Trolls in the Hood Peg Fitzpatrick

Trolls in the ‘Hood

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Everyday in Social Media you make a choice about what to say and how you say it. Most people choose to be friendly; some choose to be sarcastic or snarky; and yet others choose to be trolls.  There has been quite a bit of debate on what defines a troll including a hot debate recently in #Blogchat. Like many other things in life, there is no black or white answer – but what defines a troll to ME is the intent of the comments and the disruption that they cause in Social Media. Communications that are otherwise going splendidly, are hijacked by these rude or inflammatory monkey wrenches suddenly thrown into the stream. It appears to me that trolls and bullies are very similar in that they are looking for attention, even if it’s only negative attention, that is usually at the expense of others.

“Don't feed the trolls”  is a wise sentiment on a fabulous Bit Rebel Infographic by Cheryl @Partyaficionado. This seems to be the key in diffusing the behavior. If you feed them, they will continue and your emotional reaction to the mean, hurtful or rude comments will only fuel them more. It will disrupt the chat or discussion that you are having or possibly change the tone of a blog commenting thread.

A tweet from @thedomesticexec  said “don't feed the trolls, they will eat your soul.”  Ok, so they may not really eat your soul but negative emotions can transfer very easily. Don't give this person the power over you! Stop and think before you fire off a rude comment that all your friends and followers will see. Humor seems to diffuse the nasty tone and taking the high road is always advisable in these situations. It is a waste of your time to engage in pointless debate with someone whose only intent was make you angry.

My friend Dino Dogan told me “if you aren't pissing someone off at least once a day, you are doing something wrong.” While I certainly won't be trying to make anyone angry,  evoking a passionate response from someone, positively or negatively, is better than no response at all. The choice is yours as to how you handle it. Be mindful of your reactions to trolls and don't let their negativity sway you from your personal brand or goals.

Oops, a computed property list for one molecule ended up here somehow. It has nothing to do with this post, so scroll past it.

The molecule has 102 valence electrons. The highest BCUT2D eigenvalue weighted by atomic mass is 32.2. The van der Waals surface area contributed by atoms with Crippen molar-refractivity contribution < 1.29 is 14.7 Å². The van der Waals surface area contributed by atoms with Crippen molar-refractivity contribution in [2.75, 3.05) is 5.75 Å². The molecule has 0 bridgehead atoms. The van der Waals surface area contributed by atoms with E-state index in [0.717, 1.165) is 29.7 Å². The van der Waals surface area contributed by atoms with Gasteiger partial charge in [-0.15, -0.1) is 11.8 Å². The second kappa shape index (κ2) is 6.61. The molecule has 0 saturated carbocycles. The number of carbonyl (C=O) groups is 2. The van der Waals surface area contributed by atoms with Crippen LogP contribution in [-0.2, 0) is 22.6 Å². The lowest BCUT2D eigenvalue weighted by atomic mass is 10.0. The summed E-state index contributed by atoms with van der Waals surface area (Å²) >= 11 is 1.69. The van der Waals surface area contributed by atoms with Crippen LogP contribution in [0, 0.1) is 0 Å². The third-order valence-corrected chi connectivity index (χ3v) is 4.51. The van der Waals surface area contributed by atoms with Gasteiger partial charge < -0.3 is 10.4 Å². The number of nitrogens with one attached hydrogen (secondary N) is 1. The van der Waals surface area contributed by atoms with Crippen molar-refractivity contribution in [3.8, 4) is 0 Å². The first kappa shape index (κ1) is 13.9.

What are YOUR thoughts on trolls and their behavior? Have you encountered any & how did you handle it? Love to hear from you!
Article by Peg Fitzpatrick

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  1. Thanks for your comments Jure! Of course you aren’t a troll! It is a great idea to attach tag like the scarlet letter but it could be a “T” for troll. They might enjoy the title of “Biggest Troll of the Day!” But I do think that ignoring them is the best way. 

  2. I don’t think I agree Dane – I have encountered quite a few trolls who get off on offending/derailing the thread.

    I still get sucked in periodically, but I keep promising myself not to do it again.

    1. Hi Amy!
      I too have seen people do it on purpose, especially in a chat and a few times in blog comments.

      I try really hard not to let myself respond with negativity, it just isn’t me!
      Thanks for reading & commenting!

  3. Dane,
    I agree with you in some instances but there are times when individuals are are just mean. Even after they are being told that they are hurting your feelings. 

    I do agree with you on the drunken trolls – they might not know what they are doing and regret it later. Don’t let friends drink and tweet people!

    And the bright side you mention is of course very bright ~ there are very few people that I have seen that participate in this type of behavior and I have also had friends support me if I did have something negative occur. The positive comments and conversation with true friends that care about you and your feelings far out weighs a few troll tweets.

    I have seen this happen recently: “people who troll on purpose in order to drive traffic to their site.” And I just feel sorry for them. You can always catch more bees with honey than vinegar!


  4. Dabney,

    I do agree with you on the whole bully/troll issue! I think that we use troll instead of bully but you are right, they are synonymous terms. Bullying hurts no matter who you are or what age. Being in a public arena that turns up the volume doesn’t help!

    I love this:” I am a very big believer that not one person has the right to deflate you, define you or steal your mo jo, without your consent.” Amen sistah!!

    Thank you so much for your thoughtful comment and for sharing my post. I appreciate that very much!


  5. There are different types of trolls with different strategies and issues that impact them emotionally and psychological.